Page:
Use Middle Click on Your Mouse to Simplyify Tasks
That wheel in the middle of your mouse is good for more than just scrolling—in fact, the button can do quite a bit. Here are some of the oft-ignored shortcuts built in to the middle mouse button.
If you’re on a laptop and don’t have a middle mouse button, you can probably still perform many of these actions. Many laptops will simulate a middle click if you press the left and right buttons simultaneously, or you can add that ability with a program like AutoHotkey. Of course, most of these things are easily accessible from other places, too—they’re just a bit quicker if you have a middle mouse button.
In Your Browser
Either with Firefox, Chrome, or Internet Explorer you can:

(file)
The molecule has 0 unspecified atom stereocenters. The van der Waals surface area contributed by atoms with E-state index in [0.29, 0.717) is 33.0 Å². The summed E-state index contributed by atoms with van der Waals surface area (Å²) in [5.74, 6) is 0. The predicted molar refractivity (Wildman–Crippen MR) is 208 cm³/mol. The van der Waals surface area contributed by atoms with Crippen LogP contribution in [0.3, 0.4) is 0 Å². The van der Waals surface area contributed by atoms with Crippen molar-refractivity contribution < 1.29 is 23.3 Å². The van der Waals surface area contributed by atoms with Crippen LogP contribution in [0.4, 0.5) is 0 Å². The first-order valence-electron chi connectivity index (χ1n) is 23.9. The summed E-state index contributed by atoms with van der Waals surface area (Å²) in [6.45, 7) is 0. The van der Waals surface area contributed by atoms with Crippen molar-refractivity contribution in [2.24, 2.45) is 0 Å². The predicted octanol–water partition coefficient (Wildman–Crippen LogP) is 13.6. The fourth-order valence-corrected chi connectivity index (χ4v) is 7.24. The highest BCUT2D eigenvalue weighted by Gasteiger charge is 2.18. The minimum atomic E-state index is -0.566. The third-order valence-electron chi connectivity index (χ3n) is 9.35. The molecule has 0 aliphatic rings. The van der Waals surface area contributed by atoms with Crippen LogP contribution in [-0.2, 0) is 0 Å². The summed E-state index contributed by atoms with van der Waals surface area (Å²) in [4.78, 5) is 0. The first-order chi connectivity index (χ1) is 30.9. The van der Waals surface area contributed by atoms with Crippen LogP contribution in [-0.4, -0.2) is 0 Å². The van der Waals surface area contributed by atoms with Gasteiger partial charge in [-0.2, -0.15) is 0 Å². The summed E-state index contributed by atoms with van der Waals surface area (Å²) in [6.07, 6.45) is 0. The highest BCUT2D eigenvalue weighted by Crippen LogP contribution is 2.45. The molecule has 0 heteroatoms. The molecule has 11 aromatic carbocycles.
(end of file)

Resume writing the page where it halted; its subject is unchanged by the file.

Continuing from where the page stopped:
- Close a tab by middle-clicking on the tab
- Open a link in a new tab by middle-clicking on the link (this also works in the address bar’s drop-down menu and back and forward buttons)
- Open all bookmarks in a folder at once by middle-clicking on the folder in your bookmarks bar
- Enable auto-scroll by middle-clicking on a web page
- Paste text in Firefox with a middle click, by enabling the
middlemouse.pasteoption in about:config
Apart from the browser shortcuts, Windows has a few other shortcuts built-in for the middle mouse button. You can:
- Open a new instance or window of a program by middle-clicking its taskbar icon
- Close a window by hovering over its taskbar icon, then middle-clicking the thumbnail that pops up
- Enable auto-scroll in Microsoft Office by middle-clicking in the document
For more custom actions and shortcuts check 3rd party applications like AutoHotkey.
We’d be remiss not to mention Linux, which has one particularly famous (and awesome) middle click shortcut: if you middle click in a textbox, you can paste text from the clipboard in just about any app. It’s pretty darn handy!